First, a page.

D-glucaric acid is a naturally occurring compound which has been explored for a plethora of potential uses, including biopolymer production, cancer and diabetes treatment, cholesterol reduction, and as a replacement for polyphosphates in detergents. This molecule was identified in 2004 as a qTop Value-Added Chemical from Biomassq by the U.S. Department of Energy (Werpy and Petersen, 2004), implying that production of D-glucaric acid could be economically feasible if biomass were used as a feedstock. A biosynthetic route to D-glucaric acid from D-glucose has been constructed in E. coli by our group (Moon et al., 2009b), and the goal of this thesis has been to improve the economic viability of this biological production route through improvements to pathway productivity and yield. One part of this thesis involved the application of metabolic engineering strategies towards improving D-glucaric acid productivity. These strategies targeted MIOX, which had been identified previously as the least active pathway enzyme. Directed evolution of MIOX led to the isolation of a 941 bp DNA fragment which increased D-glucaric acid production 65% from a myo-inositol feed. Fusion of MIOX to SUMO, a eukaryotic post-translational protein tag, significantly increased soluble expression and stability, resulting in a 75% increase in D-glucaric acid production from a myo-inositol feed. A second part of this thesis attempted to apply synthetic biology strategies towards improving pathway productivity. Manual, delayed expression of MIOX via time-resolved addition of chemical inducers was shown to improve productivity approximately five-fold. However, inducers are generally too costly for use in industrial production processes, so we attempted to develop genetic circuits which could delay MIOX expression autonomously, eliminating the need for costly chemical inducers. Although the attempts to create robust, controllable genetic timers in this thesis were unsuccessful, these attempts provided significant insight into limitations currently preventing widespread application of synthetic biology devices to metabolic engineering problems. A third part of this thesis explored strain engineering as a strategy for improving the yield of D-glucaric acid on D-glucose. Deletion of pgi and zwf was demonstrated to prevent E. coli from consuming D-glucose as well as eliminate catabolite repression effects in the presence of D-glucose. Finally, both D-glucaric acid productivity and yield were shown to be increased significantly in this [Delta]pgi [Delta]zwf strain. Overall, this thesis reports significant strides towards commercially viable titers of D-glucaric acid as well as interesting avenues of research for further pathway improvements.D-glucaric acid is a naturally occurring compound which has been explored for a plethora of potential uses, including biopolymer production, cancer and diabetes treatment, cholesterol reduction, and as a replacement for polyphosphates in ...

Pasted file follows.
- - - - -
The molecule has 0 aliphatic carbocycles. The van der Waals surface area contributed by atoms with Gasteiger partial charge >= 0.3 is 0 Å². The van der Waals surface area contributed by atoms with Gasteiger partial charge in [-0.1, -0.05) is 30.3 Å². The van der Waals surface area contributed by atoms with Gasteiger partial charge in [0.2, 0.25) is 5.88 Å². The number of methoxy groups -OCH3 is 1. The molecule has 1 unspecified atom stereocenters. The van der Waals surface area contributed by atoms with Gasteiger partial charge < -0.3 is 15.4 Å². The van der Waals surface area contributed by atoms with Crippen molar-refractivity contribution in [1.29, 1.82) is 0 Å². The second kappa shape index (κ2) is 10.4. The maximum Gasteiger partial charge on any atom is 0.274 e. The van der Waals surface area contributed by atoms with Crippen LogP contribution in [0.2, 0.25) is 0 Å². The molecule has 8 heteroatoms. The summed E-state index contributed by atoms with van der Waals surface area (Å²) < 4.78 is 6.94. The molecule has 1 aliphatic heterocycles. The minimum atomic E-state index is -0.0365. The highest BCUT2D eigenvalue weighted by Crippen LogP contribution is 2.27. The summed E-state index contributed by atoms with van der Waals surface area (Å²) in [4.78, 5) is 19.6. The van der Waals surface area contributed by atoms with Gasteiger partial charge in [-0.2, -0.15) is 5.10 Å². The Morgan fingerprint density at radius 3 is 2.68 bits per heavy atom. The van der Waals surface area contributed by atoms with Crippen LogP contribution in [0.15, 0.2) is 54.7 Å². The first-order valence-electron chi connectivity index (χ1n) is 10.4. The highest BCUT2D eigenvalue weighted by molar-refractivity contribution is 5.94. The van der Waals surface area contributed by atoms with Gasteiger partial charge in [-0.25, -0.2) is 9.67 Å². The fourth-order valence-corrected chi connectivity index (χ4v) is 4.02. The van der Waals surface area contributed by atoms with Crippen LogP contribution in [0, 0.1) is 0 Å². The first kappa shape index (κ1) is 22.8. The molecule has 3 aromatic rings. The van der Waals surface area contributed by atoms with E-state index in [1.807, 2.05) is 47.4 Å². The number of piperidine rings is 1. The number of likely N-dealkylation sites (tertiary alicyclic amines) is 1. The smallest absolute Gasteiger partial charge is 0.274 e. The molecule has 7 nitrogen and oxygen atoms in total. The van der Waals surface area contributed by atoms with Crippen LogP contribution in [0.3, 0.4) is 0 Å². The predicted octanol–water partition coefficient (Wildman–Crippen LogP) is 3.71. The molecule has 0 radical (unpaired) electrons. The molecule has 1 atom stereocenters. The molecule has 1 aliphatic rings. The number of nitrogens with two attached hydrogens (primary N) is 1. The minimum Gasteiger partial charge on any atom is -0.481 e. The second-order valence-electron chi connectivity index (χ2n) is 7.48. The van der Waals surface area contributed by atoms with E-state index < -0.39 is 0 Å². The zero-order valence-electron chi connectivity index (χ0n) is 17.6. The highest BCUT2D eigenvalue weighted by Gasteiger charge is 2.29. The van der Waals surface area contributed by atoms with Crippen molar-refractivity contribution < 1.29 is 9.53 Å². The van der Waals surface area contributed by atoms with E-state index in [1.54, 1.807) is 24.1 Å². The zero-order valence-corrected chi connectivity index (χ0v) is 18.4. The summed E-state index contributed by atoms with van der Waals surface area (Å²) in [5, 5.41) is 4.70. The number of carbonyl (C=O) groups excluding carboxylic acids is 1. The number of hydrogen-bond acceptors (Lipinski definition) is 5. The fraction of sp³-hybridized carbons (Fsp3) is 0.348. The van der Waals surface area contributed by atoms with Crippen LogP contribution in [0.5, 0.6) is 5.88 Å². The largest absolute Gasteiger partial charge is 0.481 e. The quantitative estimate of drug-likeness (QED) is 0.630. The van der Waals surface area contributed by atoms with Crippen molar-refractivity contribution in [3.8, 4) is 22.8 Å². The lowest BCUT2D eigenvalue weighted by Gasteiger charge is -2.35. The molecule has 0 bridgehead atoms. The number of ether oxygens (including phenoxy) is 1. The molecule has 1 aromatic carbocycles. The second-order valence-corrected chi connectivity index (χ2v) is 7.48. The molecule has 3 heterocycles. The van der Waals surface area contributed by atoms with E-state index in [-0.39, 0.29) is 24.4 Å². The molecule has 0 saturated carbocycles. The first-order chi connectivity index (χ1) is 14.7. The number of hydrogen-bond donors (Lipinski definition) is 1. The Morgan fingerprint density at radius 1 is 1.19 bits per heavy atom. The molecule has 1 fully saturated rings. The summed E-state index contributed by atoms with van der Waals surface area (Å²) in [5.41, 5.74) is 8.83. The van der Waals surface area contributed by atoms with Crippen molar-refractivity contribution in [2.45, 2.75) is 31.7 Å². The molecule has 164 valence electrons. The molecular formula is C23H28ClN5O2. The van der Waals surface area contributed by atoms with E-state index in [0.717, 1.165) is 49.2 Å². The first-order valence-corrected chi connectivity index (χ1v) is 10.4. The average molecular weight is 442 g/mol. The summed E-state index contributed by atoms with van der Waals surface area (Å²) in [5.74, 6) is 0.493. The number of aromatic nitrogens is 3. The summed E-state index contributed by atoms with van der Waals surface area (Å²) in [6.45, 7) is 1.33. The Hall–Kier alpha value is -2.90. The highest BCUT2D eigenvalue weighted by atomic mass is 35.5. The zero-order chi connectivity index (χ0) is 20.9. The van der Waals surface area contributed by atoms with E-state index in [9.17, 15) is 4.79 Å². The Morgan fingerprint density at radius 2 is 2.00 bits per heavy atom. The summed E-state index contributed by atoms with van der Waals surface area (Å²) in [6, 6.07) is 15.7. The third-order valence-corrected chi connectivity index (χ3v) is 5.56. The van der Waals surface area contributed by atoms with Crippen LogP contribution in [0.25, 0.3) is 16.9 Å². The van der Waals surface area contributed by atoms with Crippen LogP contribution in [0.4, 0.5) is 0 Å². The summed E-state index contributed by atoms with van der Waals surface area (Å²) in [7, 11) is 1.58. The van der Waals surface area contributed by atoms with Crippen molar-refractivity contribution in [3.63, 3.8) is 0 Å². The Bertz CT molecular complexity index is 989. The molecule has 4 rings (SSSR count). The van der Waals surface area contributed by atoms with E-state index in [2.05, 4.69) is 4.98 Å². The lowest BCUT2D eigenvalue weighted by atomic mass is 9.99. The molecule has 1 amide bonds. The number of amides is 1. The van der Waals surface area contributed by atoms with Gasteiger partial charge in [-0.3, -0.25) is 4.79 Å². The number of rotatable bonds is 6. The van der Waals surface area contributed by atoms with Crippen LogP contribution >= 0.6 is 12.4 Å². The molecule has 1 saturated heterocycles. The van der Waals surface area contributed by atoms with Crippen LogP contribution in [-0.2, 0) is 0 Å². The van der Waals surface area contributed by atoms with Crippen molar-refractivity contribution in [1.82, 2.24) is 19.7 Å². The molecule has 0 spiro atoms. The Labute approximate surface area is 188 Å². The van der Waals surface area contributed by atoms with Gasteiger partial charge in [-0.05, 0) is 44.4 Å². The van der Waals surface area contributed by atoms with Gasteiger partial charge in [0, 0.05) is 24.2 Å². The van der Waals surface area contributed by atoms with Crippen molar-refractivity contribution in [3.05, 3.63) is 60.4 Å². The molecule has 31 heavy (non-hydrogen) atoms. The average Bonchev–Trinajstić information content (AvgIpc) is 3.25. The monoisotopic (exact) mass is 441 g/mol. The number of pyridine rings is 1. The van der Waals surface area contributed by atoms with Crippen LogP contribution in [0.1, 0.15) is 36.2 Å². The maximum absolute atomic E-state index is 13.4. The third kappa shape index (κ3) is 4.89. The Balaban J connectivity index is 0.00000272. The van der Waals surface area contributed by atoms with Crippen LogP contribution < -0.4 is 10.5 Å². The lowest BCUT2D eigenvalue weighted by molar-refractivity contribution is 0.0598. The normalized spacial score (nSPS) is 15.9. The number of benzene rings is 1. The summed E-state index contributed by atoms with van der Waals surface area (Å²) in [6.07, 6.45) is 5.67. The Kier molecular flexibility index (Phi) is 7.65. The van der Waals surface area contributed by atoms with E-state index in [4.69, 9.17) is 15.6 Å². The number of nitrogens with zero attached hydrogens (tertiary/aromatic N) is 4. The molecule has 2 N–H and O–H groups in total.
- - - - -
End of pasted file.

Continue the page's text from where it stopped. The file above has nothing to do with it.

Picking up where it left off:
|Title||:||Improvement of D-glucaric Acid Production in Escherichia Coli|
|Author||:||Eric Chun-Jen Shiue, Massachusetts Institute of Technology. Department of Chemical Engineering|